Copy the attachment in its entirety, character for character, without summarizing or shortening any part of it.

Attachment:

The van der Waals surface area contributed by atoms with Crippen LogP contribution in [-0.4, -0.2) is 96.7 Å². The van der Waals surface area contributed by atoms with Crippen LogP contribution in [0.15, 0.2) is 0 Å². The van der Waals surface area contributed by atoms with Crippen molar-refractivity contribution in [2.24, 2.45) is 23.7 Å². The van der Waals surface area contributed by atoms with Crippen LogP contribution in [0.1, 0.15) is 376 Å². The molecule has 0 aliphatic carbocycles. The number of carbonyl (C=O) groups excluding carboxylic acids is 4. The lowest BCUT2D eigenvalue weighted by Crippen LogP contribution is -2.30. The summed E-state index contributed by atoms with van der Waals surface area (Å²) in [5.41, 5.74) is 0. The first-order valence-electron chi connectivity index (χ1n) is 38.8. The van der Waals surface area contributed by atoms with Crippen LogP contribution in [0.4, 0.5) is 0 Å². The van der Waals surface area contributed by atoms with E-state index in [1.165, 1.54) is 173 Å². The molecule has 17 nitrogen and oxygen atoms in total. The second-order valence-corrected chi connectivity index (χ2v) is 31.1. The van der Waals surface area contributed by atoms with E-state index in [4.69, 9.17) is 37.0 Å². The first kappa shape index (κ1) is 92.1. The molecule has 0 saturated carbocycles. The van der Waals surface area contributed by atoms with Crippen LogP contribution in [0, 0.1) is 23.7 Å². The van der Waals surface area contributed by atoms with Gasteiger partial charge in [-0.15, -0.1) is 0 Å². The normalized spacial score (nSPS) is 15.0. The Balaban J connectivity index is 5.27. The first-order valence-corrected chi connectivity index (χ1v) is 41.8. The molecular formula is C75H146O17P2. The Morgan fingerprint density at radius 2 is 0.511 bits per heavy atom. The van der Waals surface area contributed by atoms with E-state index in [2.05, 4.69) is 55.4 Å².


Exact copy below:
The van der Waals surface area contributed by atoms with Crippen LogP contribution in [-0.4, -0.2) is 96.7 Å². The van der Waals surface area contributed by atoms with Crippen LogP contribution in [0.15, 0.2) is 0 Å². The van der Waals surface area contributed by atoms with Crippen molar-refractivity contribution in [2.24, 2.45) is 23.7 Å². The van der Waals surface area contributed by atoms with Crippen LogP contribution in [0.1, 0.15) is 376 Å². The molecule has 0 aliphatic carbocycles. The number of carbonyl (C=O) groups excluding carboxylic acids is 4. The lowest BCUT2D eigenvalue weighted by Crippen LogP contribution is -2.30. The summed E-state index contributed by atoms with van der Waals surface area (Å²) in [5.41, 5.74) is 0. The first-order valence-electron chi connectivity index (χ1n) is 38.8. The van der Waals surface area contributed by atoms with Crippen LogP contribution in [0.4, 0.5) is 0 Å². The van der Waals surface area contributed by atoms with E-state index in [1.165, 1.54) is 173 Å². The molecule has 17 nitrogen and oxygen atoms in total. The second-order valence-corrected chi connectivity index (χ2v) is 31.1. The van der Waals surface area contributed by atoms with E-state index in [4.69, 9.17) is 37.0 Å². The first kappa shape index (κ1) is 92.1. The molecule has 0 saturated carbocycles. The van der Waals surface area contributed by atoms with Crippen LogP contribution in [0, 0.1) is 23.7 Å². The van der Waals surface area contributed by atoms with Gasteiger partial charge in [-0.15, -0.1) is 0 Å². The normalized spacial score (nSPS) is 15.0. The Balaban J connectivity index is 5.27. The first-order valence-corrected chi connectivity index (χ1v) is 41.8. The molecular formula is C75H146O17P2. The Morgan fingerprint density at radius 2 is 0.511 bits per heavy atom. The van der Waals surface area contributed by atoms with E-state index in [2.05, 4.69) is 55.4 Å².